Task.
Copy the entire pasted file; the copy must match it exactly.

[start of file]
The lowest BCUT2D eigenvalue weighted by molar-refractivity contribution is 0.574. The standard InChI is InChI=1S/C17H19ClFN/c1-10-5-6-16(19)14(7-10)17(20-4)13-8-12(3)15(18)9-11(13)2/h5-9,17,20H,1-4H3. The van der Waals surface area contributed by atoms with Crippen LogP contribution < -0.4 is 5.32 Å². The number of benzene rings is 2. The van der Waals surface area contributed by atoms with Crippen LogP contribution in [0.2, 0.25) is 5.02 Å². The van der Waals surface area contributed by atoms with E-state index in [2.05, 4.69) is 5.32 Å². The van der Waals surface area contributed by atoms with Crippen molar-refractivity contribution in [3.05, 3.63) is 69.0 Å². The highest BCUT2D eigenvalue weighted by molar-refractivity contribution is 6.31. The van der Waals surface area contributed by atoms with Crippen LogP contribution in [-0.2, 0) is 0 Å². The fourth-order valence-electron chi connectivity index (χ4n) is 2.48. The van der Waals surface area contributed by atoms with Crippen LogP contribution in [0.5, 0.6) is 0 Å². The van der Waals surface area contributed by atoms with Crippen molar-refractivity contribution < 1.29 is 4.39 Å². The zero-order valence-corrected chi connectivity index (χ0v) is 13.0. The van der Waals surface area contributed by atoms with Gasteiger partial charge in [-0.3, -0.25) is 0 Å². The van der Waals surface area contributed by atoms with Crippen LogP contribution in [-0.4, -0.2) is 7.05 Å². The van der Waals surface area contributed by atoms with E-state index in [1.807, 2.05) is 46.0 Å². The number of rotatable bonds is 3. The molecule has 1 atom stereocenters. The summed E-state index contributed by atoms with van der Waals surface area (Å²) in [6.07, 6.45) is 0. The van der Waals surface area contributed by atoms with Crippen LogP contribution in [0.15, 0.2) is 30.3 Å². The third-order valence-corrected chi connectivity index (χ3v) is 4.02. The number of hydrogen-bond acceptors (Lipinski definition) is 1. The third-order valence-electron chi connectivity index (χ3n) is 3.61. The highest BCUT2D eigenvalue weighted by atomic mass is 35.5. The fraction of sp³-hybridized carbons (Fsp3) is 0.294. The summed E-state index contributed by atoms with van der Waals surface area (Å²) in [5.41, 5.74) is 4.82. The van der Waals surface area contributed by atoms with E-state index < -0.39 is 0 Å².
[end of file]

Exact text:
The lowest BCUT2D eigenvalue weighted by molar-refractivity contribution is 0.574. The standard InChI is InChI=1S/C17H19ClFN/c1-10-5-6-16(19)14(7-10)17(20-4)13-8-12(3)15(18)9-11(13)2/h5-9,17,20H,1-4H3. The van der Waals surface area contributed by atoms with Crippen LogP contribution < -0.4 is 5.32 Å². The number of benzene rings is 2. The van der Waals surface area contributed by atoms with Crippen LogP contribution in [0.2, 0.25) is 5.02 Å². The van der Waals surface area contributed by atoms with E-state index in [2.05, 4.69) is 5.32 Å². The van der Waals surface area contributed by atoms with Crippen molar-refractivity contribution in [3.05, 3.63) is 69.0 Å². The highest BCUT2D eigenvalue weighted by molar-refractivity contribution is 6.31. The van der Waals surface area contributed by atoms with Crippen LogP contribution in [-0.2, 0) is 0 Å². The fourth-order valence-electron chi connectivity index (χ4n) is 2.48. The van der Waals surface area contributed by atoms with Crippen LogP contribution in [0.5, 0.6) is 0 Å². The van der Waals surface area contributed by atoms with Crippen molar-refractivity contribution < 1.29 is 4.39 Å². The zero-order valence-corrected chi connectivity index (χ0v) is 13.0. The van der Waals surface area contributed by atoms with Gasteiger partial charge in [-0.3, -0.25) is 0 Å². The van der Waals surface area contributed by atoms with Crippen LogP contribution in [-0.4, -0.2) is 7.05 Å². The van der Waals surface area contributed by atoms with E-state index in [1.807, 2.05) is 46.0 Å². The number of rotatable bonds is 3. The molecule has 1 atom stereocenters. The summed E-state index contributed by atoms with van der Waals surface area (Å²) in [6.07, 6.45) is 0. The van der Waals surface area contributed by atoms with Crippen LogP contribution in [0.15, 0.2) is 30.3 Å². The third-order valence-corrected chi connectivity index (χ3v) is 4.02. The number of hydrogen-bond acceptors (Lipinski definition) is 1. The third-order valence-electron chi connectivity index (χ3n) is 3.61. The highest BCUT2D eigenvalue weighted by atomic mass is 35.5. The fraction of sp³-hybridized carbons (Fsp3) is 0.294. The summed E-state index contributed by atoms with van der Waals surface area (Å²) in [5.41, 5.74) is 4.82. The van der Waals surface area contributed by atoms with E-state index < -0.39 is 0 Å².